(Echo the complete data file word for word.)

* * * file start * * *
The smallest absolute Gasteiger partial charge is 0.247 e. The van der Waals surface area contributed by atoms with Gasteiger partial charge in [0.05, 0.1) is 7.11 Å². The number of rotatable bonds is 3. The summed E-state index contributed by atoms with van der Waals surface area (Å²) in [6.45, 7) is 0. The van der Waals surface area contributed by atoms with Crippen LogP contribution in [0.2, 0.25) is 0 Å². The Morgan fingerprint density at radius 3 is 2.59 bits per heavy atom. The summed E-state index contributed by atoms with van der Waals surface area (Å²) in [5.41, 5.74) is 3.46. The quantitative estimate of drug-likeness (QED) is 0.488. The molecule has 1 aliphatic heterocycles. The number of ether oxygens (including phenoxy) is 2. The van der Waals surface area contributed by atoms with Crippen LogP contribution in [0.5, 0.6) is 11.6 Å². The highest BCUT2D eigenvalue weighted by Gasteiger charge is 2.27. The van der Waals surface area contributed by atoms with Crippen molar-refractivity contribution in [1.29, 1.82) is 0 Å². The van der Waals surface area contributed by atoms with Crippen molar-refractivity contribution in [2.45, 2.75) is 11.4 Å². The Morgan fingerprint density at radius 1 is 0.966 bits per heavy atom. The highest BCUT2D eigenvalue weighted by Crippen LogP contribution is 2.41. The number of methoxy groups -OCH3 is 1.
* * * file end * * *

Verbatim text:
The smallest absolute Gasteiger partial charge is 0.247 e. The van der Waals surface area contributed by atoms with Gasteiger partial charge in [0.05, 0.1) is 7.11 Å². The number of rotatable bonds is 3. The summed E-state index contributed by atoms with van der Waals surface area (Å²) in [6.45, 7) is 0. The van der Waals surface area contributed by atoms with Crippen LogP contribution in [0.2, 0.25) is 0 Å². The Morgan fingerprint density at radius 3 is 2.59 bits per heavy atom. The summed E-state index contributed by atoms with van der Waals surface area (Å²) in [5.41, 5.74) is 3.46. The quantitative estimate of drug-likeness (QED) is 0.488. The molecule has 1 aliphatic heterocycles. The number of ether oxygens (including phenoxy) is 2. The van der Waals surface area contributed by atoms with Crippen LogP contribution in [0.5, 0.6) is 11.6 Å². The highest BCUT2D eigenvalue weighted by Gasteiger charge is 2.27. The van der Waals surface area contributed by atoms with Crippen molar-refractivity contribution in [1.29, 1.82) is 0 Å². The van der Waals surface area contributed by atoms with Crippen molar-refractivity contribution in [2.45, 2.75) is 11.4 Å². The Morgan fingerprint density at radius 1 is 0.966 bits per heavy atom. The highest BCUT2D eigenvalue weighted by Crippen LogP contribution is 2.41. The number of methoxy groups -OCH3 is 1.